This new conference would play a 20-game conference schedule -- two home, two road against every other team in the conference -- leaving room for up to 14 non-conference games a year. The conference tournament would likely look similar to the Big Ten Hockey Conference's tournament format, with Thursday quarterfinals pitting the 3 vs. 6 and 4 vs. 5, and the Friday night semifinals pairing the top seed vs. the highest remaining seed, and the 2 vs. the lowest remaining seed. Championship game would be on Saturday night, with all games played at the Garden.

The benefits of this new conference are two-fold. Not only would this free a program like BC from playing 10 games a year against programs like Lowell, Merrimack, UConn, UMass and Vermont, it would give us more games against BC's traditional rivals (more BC-BU is good for everyone) and more opportunity to bring in marquee non-conference opponents from the BTHC and NCHC. This arrangement also frees up the conference from the Notre Dame NBCUniversal TV shackles to allow the conference to pursue its own media rights deal with a national network like CBS Sports Network or NBC Sports Network. Improves the schedule and improves the prospects of landing a better media rights deal.

Why include Providence and Northeastern over programs like Notre Dame or UMass? Rivalry for one. Both those programs are founding members of Hockey East, where programs like UMass or Notre Dame are newer additions to the conference and share much less history with a school like BC than either PC or Northeastern does. This also preserves the bus league, with Orono being the only trip of any significant distance.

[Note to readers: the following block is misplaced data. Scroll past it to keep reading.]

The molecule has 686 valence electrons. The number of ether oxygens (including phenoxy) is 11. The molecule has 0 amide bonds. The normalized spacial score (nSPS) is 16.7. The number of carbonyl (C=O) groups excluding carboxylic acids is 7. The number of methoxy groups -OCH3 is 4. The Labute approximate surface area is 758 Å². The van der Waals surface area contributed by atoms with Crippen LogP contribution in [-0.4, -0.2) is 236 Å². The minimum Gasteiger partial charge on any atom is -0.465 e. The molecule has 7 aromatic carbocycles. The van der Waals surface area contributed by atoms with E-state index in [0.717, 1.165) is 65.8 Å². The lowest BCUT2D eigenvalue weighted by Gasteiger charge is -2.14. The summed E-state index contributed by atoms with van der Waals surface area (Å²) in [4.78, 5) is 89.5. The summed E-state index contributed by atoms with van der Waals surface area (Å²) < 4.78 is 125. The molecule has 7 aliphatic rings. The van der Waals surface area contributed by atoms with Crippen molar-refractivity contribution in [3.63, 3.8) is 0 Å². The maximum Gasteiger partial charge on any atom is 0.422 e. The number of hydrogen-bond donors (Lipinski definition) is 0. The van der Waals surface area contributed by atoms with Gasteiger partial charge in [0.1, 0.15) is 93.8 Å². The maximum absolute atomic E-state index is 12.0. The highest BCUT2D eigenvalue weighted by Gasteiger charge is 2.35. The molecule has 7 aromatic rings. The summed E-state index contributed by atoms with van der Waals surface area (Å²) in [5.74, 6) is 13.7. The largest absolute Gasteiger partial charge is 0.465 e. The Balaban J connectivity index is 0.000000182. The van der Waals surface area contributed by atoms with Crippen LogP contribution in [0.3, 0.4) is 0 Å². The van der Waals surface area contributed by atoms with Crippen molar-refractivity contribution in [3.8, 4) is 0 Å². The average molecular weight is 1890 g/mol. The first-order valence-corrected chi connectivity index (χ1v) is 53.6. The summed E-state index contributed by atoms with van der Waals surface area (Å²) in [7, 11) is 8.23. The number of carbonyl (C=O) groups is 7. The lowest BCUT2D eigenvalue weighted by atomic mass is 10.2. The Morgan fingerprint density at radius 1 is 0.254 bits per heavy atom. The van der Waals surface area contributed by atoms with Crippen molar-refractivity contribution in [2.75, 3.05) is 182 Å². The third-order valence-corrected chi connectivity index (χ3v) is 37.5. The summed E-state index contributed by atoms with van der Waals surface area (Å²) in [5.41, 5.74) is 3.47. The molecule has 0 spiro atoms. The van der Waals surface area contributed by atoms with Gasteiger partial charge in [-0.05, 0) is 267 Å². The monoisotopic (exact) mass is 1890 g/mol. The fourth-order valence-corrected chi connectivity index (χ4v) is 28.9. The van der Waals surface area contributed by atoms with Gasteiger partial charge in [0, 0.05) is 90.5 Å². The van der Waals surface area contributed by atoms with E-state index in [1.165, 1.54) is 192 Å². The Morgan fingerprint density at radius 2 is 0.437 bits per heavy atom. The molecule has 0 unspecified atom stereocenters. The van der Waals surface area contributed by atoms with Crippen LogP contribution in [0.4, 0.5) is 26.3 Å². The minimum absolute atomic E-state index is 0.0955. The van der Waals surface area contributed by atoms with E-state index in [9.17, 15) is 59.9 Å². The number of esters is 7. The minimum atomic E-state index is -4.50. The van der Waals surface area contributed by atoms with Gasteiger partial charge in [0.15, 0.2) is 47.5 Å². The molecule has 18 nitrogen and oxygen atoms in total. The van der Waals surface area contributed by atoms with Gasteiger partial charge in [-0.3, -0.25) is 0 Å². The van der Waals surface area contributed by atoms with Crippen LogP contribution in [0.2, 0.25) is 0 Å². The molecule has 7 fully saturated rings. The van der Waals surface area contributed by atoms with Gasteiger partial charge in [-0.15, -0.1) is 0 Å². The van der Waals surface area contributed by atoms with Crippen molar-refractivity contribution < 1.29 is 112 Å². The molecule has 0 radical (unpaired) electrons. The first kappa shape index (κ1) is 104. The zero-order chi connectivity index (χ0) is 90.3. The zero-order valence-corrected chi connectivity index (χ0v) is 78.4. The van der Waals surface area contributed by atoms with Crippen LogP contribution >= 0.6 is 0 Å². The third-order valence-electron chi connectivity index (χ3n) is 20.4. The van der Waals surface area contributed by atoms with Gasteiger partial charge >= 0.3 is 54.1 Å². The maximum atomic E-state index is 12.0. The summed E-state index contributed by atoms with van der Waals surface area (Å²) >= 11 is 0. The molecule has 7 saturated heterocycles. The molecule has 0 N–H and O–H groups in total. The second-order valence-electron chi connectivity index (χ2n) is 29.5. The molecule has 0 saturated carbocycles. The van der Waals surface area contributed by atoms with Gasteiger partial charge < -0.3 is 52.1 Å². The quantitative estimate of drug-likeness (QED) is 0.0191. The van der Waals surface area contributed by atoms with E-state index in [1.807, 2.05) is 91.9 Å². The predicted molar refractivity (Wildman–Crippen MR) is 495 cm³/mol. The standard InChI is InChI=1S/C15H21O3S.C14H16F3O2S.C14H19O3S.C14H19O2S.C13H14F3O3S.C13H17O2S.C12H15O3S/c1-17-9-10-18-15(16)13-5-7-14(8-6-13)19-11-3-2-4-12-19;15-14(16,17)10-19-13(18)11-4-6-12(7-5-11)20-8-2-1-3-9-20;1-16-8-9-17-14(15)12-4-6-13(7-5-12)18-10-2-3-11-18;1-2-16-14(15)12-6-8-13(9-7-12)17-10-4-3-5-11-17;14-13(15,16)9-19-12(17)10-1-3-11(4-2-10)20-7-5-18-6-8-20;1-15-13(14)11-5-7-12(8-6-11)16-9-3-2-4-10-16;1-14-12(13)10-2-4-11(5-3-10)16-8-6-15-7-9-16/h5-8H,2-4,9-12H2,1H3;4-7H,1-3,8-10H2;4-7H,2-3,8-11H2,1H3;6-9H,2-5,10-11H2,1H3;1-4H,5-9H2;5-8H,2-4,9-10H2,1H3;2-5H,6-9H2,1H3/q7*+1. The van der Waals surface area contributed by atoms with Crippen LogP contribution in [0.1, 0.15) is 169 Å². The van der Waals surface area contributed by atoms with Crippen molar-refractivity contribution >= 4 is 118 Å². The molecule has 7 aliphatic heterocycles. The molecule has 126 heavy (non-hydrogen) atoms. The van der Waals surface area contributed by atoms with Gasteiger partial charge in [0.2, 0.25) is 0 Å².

This new league also eases scheduling and travel constraints considerably and evens the playing field. Four games a year against everyone else in the conference -- two home, two away -- gives the conference a balanced schedule that is just not possible with 12 programs and schools located in South Bend, Burlington and Orono.

Finally, a move like this serves to help grow the sport of college hockey by re-drawing conference lines, which would allowing more room for growth than at present. With UConn's move to Hockey East, Hockey East, the ECAC and Atlantic Hockey (when they backfill UConn's spot in the conference) will all be at 12 teams, providing eastern schools no opportunity to break into a conference. Unlike football, independence is not a viable solution in college hockey. Ask Alabama-Huntsville.

If the Big 4, Northeastern and Providence broke away from Hockey East, eastern hockey could re-draw conference lines and open up numerous opportunities for other schools -- Rhode Island? Syracuse? Buffalo? -- to join the ranks of Division I-A.

I'd imagine the Hockey East leftovers would band together and add the best of the non-Ivy League ECAC clubs and/or Atlantic Hockey to form a 10-team league. Similarly, Atlantic Hockey programs looking to upgrade could join the Ivy League schools in the ECAC, adding room for the AHA to grow with upstart eastern college hockey programs.

Will this happen? No. This idea is way too far out there. I don't think a school like Boston College has the stones to make a move like this, nor do I think the current administration thinks anything is broken / isn't aware that Hockey East recently added Notre Dame and UConn / could name you seven of the 10 current Hockey East programs. It would take a really strong leader who sees the value in college hockey to run with this idea and see it through.